Cold water in Clark County rivers and lakes heightens need to swim safely
Dr. Alan Melnick, Clark County Health Officer
Vancouver, WA Ė With warmer and dryer weather predicted for the July 4 holiday weekend, swimming is sure to be on the minds of many. But even on hot days, most rivers and lakes in Southwest Washington remain cold in early summer.
Cold water − especially when high or swift − can immobilize even the strongest swimmer in minutes. If your plans for the July 4 holiday include a trip to local swimming hole, here are some safety tips:
- When possible, choose a supervised area with trained lifeguards. Note: Klineline Pond in Salmon Creek Regional Park is the only place Clark County provides lifeguards, typically from 11 a.m. to 7 p.m. daily, July 1 through Labor Day. Visitors to Klineline Pond can use life jackets from the loaner station.
- Know the water. Washington waters are cold enough to cause hypothermia even on the hottest summer day. Hypothermia can weaken even strong swimmers.
- Know your limits. Drowning often occurs when a swimmer tires.
- Wear a life jacket when swimming anywhere without lifeguards or whenever on a boat, jet ski, inner tube or other water sports equipment.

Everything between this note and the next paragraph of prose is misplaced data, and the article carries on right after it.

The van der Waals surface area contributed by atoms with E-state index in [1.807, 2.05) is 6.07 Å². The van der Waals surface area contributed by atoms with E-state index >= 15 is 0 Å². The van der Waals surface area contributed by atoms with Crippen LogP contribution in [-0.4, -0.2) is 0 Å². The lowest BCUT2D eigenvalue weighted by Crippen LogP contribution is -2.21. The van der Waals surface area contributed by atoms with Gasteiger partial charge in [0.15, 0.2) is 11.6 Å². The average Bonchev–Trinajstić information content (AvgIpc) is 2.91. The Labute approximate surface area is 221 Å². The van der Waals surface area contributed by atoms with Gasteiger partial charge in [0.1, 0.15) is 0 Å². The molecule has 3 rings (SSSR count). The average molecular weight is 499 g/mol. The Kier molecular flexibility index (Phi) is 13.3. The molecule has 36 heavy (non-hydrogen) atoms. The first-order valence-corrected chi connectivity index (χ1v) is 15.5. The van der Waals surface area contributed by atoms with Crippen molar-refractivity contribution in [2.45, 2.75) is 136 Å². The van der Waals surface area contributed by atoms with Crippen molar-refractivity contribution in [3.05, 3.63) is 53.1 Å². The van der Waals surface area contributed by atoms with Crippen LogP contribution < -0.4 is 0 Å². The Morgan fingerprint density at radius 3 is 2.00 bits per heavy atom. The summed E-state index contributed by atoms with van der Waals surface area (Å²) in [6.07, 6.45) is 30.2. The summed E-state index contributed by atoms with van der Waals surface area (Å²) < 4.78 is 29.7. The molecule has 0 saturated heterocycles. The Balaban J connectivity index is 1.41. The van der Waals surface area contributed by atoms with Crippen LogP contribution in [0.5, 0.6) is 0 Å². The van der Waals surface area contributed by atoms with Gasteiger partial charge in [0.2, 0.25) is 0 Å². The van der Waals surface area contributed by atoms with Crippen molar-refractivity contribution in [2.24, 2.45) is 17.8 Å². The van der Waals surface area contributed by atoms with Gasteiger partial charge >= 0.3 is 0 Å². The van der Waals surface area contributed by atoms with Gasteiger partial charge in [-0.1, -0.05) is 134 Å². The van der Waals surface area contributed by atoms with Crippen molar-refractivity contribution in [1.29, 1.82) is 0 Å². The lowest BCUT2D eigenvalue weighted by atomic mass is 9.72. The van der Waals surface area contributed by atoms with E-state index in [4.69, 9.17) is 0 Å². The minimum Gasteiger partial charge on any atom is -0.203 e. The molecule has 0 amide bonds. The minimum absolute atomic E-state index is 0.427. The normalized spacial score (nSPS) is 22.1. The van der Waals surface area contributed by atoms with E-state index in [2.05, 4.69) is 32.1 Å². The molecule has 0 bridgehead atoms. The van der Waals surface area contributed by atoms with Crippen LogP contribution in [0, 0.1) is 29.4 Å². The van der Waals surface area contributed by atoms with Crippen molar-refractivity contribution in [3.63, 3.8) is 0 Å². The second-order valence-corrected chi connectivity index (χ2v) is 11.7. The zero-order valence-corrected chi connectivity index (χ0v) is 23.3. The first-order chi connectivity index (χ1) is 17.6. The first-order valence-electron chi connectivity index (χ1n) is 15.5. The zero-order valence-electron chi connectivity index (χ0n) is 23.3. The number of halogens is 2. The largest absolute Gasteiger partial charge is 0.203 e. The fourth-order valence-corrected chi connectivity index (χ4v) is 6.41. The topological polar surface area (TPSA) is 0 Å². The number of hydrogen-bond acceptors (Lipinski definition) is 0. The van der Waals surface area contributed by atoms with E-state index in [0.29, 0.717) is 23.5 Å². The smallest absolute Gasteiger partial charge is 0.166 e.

- Ensure children wear lifejackets. Inflatable toys and mattresses will not keep children safe. By law, children 12 and younger must wear a Coast Guard-approved life jacket or vest on all vessels 18 feet or smaller.
- Never leave children unsupervised in or near water, even for a minute. Drowning can happen swiftly and silently. Supervision requires complete attention, even if other adults are present.
- Always avoid alcohol when swimming or boating.
- Avoid swimming in potentially dangerous areas such as fast-flowing rivers or ocean beaches with riptides.
- Donít dive into shallow water or unfamiliar swimming holes.
- Cover your spa when not in use. Ponds, five-gallon buckets and wading pools also are drowning hazards for young children. If you have a pool, be sure a barrier, such as a fence, prevents unauthorized entry.